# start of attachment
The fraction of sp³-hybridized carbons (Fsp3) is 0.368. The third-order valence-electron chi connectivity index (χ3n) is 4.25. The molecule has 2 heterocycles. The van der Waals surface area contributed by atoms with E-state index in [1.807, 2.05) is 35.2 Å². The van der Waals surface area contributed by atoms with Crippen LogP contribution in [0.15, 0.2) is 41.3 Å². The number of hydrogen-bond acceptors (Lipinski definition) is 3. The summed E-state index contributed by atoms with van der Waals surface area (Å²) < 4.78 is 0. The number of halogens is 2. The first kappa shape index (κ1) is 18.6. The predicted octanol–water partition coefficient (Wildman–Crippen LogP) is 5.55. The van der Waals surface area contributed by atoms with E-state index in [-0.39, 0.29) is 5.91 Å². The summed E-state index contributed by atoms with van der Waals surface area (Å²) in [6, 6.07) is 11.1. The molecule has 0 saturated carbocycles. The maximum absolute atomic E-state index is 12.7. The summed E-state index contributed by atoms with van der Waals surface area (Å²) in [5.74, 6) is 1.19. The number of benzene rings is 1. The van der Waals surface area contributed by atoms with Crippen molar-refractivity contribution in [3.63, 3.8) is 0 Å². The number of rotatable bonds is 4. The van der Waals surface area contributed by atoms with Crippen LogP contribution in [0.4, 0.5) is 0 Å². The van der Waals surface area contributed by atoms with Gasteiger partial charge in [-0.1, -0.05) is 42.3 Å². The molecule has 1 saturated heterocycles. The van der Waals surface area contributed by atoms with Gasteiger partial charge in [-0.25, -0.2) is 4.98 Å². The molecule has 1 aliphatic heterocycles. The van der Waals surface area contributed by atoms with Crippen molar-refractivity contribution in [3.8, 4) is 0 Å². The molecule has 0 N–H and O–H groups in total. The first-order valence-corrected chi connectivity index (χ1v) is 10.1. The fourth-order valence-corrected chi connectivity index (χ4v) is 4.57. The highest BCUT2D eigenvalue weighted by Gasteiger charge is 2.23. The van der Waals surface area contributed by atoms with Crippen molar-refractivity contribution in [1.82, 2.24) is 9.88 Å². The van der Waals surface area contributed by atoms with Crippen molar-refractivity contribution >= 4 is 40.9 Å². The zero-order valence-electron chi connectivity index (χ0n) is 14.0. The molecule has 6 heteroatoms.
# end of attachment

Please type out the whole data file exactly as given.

The fraction of sp³-hybridized carbons (Fsp3) is 0.368. The third-order valence-electron chi connectivity index (χ3n) is 4.25. The molecule has 2 heterocycles. The van der Waals surface area contributed by atoms with E-state index in [1.807, 2.05) is 35.2 Å². The van der Waals surface area contributed by atoms with Crippen LogP contribution in [0.15, 0.2) is 41.3 Å². The number of hydrogen-bond acceptors (Lipinski definition) is 3. The summed E-state index contributed by atoms with van der Waals surface area (Å²) < 4.78 is 0. The number of halogens is 2. The first kappa shape index (κ1) is 18.6. The predicted octanol–water partition coefficient (Wildman–Crippen LogP) is 5.55. The van der Waals surface area contributed by atoms with E-state index in [-0.39, 0.29) is 5.91 Å². The summed E-state index contributed by atoms with van der Waals surface area (Å²) in [6, 6.07) is 11.1. The molecule has 0 saturated carbocycles. The maximum absolute atomic E-state index is 12.7. The summed E-state index contributed by atoms with van der Waals surface area (Å²) in [5.74, 6) is 1.19. The number of benzene rings is 1. The van der Waals surface area contributed by atoms with Crippen molar-refractivity contribution in [3.63, 3.8) is 0 Å². The number of rotatable bonds is 4. The van der Waals surface area contributed by atoms with Crippen LogP contribution in [0.4, 0.5) is 0 Å². The van der Waals surface area contributed by atoms with Gasteiger partial charge in [-0.1, -0.05) is 42.3 Å². The molecule has 1 saturated heterocycles. The van der Waals surface area contributed by atoms with Gasteiger partial charge in [-0.25, -0.2) is 4.98 Å². The molecule has 1 aliphatic heterocycles. The van der Waals surface area contributed by atoms with Crippen molar-refractivity contribution in [3.8, 4) is 0 Å². The molecule has 0 N–H and O–H groups in total. The first-order valence-corrected chi connectivity index (χ1v) is 10.1. The fourth-order valence-corrected chi connectivity index (χ4v) is 4.57. The highest BCUT2D eigenvalue weighted by Gasteiger charge is 2.23. The van der Waals surface area contributed by atoms with Crippen molar-refractivity contribution in [1.82, 2.24) is 9.88 Å². The van der Waals surface area contributed by atoms with Crippen molar-refractivity contribution >= 4 is 40.9 Å². The zero-order valence-electron chi connectivity index (χ0n) is 14.0. The molecule has 6 heteroatoms.